If you are alone on an abandoned road, late at night and not aware of anything you may have done wrong (don’t try this just to get out of a drunken driving charge) and you see blue lights behind you; assume something is wrong and take steps to protect yourself. It is easier to apologise later than to simply comply and stop - even if all your senses are telling you that you should not. "Trust your gut." If it feels strange or wrong, it might just be.

Language
Most police officers speak proper English. They will use the correct terms of reference, most of the time. They will say “vehicle” and not “car.” They will say “driving license” and not “drivers license.” They will give their name, explain the reason for the stop and tell you who they are before they move on to checking your credentials (if they are professional). Some are not. But - if they seem too eager to “take charge” and start demanding too much too early without any good reasons, or if their interest is too vague (wlking around your car, looking at nothing, for instance), take steps to protect yourself.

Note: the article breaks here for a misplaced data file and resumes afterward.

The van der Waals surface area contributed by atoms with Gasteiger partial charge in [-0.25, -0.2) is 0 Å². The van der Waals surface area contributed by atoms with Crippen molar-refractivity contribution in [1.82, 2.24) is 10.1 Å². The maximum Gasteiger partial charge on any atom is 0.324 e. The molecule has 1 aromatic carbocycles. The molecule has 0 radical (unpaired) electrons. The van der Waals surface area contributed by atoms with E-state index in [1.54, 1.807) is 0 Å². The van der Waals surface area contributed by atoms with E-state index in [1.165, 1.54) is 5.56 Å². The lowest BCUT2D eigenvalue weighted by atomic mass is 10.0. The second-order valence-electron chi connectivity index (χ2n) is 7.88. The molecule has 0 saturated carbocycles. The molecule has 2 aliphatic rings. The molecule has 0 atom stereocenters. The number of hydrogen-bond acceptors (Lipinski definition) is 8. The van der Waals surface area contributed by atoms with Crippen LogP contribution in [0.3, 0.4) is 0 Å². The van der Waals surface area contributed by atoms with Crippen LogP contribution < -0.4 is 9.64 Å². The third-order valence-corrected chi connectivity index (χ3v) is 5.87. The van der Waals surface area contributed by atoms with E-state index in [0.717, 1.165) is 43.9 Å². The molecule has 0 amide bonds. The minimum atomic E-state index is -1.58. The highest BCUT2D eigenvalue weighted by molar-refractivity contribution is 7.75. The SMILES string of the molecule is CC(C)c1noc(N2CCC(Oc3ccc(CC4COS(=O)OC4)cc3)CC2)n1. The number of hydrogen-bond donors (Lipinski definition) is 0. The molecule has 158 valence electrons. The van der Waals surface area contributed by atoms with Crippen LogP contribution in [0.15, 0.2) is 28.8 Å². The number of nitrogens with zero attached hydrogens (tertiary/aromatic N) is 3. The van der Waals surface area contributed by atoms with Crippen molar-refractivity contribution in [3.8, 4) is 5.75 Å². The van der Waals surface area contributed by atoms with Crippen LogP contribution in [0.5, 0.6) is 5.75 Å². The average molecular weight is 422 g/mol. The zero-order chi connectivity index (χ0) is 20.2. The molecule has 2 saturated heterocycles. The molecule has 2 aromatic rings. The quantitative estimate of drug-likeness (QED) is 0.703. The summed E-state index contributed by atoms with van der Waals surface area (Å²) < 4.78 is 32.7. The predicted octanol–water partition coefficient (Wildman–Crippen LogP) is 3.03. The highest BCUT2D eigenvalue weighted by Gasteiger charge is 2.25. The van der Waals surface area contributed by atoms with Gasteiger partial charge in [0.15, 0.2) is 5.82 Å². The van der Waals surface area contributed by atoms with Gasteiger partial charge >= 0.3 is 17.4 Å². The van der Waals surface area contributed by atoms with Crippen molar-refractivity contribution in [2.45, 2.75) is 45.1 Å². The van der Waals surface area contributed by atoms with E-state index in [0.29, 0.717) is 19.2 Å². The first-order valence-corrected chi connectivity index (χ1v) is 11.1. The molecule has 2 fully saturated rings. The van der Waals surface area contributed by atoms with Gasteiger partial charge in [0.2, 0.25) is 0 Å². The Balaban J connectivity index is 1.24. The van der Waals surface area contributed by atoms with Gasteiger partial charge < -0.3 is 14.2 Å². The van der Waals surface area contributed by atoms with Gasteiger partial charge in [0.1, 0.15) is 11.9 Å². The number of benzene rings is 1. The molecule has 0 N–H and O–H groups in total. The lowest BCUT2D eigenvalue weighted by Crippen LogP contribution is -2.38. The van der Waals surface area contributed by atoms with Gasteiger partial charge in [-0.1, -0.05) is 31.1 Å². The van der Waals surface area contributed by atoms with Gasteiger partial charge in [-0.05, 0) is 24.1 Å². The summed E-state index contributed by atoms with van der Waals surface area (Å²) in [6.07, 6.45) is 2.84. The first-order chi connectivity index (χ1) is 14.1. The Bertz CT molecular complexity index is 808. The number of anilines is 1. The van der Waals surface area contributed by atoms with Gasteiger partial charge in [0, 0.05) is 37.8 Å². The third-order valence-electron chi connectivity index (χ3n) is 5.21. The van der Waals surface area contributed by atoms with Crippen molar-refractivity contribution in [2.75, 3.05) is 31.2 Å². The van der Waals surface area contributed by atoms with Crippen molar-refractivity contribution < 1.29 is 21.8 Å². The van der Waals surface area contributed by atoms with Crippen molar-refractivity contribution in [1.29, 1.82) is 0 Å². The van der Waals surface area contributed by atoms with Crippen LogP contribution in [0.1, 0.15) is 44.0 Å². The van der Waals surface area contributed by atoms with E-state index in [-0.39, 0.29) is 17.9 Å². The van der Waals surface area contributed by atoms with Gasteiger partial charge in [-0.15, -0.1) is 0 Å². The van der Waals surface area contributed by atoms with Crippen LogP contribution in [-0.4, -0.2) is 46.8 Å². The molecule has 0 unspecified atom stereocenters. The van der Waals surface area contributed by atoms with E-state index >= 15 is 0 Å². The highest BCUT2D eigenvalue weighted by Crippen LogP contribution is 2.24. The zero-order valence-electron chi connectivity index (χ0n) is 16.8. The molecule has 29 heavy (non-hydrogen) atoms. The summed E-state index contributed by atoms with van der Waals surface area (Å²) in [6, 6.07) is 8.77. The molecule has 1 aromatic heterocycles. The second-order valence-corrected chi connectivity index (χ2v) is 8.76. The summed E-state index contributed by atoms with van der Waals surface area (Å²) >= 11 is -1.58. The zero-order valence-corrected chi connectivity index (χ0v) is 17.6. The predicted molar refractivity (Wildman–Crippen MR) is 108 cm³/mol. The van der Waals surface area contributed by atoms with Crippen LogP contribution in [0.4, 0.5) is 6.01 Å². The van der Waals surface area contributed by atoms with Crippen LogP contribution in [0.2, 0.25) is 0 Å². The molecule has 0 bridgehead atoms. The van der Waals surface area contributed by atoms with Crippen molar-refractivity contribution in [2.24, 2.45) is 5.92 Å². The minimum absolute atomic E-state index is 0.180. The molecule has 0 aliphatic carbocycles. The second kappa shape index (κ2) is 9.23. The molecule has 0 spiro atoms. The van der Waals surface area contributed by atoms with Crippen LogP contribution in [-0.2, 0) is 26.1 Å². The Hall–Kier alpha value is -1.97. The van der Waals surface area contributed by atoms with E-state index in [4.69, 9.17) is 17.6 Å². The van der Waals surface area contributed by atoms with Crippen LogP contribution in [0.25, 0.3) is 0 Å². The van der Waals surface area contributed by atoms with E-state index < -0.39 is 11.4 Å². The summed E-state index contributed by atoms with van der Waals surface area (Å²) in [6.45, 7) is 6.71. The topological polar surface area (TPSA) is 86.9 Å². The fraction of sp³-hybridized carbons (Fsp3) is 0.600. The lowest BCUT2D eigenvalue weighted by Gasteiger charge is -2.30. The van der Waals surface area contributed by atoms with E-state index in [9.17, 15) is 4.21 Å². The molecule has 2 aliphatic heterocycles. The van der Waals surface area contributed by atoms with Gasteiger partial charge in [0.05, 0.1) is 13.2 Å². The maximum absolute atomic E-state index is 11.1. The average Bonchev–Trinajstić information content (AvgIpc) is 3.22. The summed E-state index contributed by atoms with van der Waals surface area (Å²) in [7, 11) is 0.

***
The best RULE to follow is to assume the worst at all times but to wish for the best. Mistaking an honest officer for a criminal has far lesser personal consequences for you than assuming a criminal to be a real police officer. In both cases personal confrontation could develop so be very careful.

Take these steps to safeguard yourself:

1. In-car camera
I cannot stress this enough. Get one. Any one. Install an in-car dash camera that records date, time, location, speed, GPS Coordinates and Video and Audio. Get the biggest card it can take, for storing the maximum amount of recorded footage. Then, when you install it - set it to turn off only 10-15 minutes AFTER power is lost. This way, you know that - even if your keys are taken - most of the confrontation will still be recorded.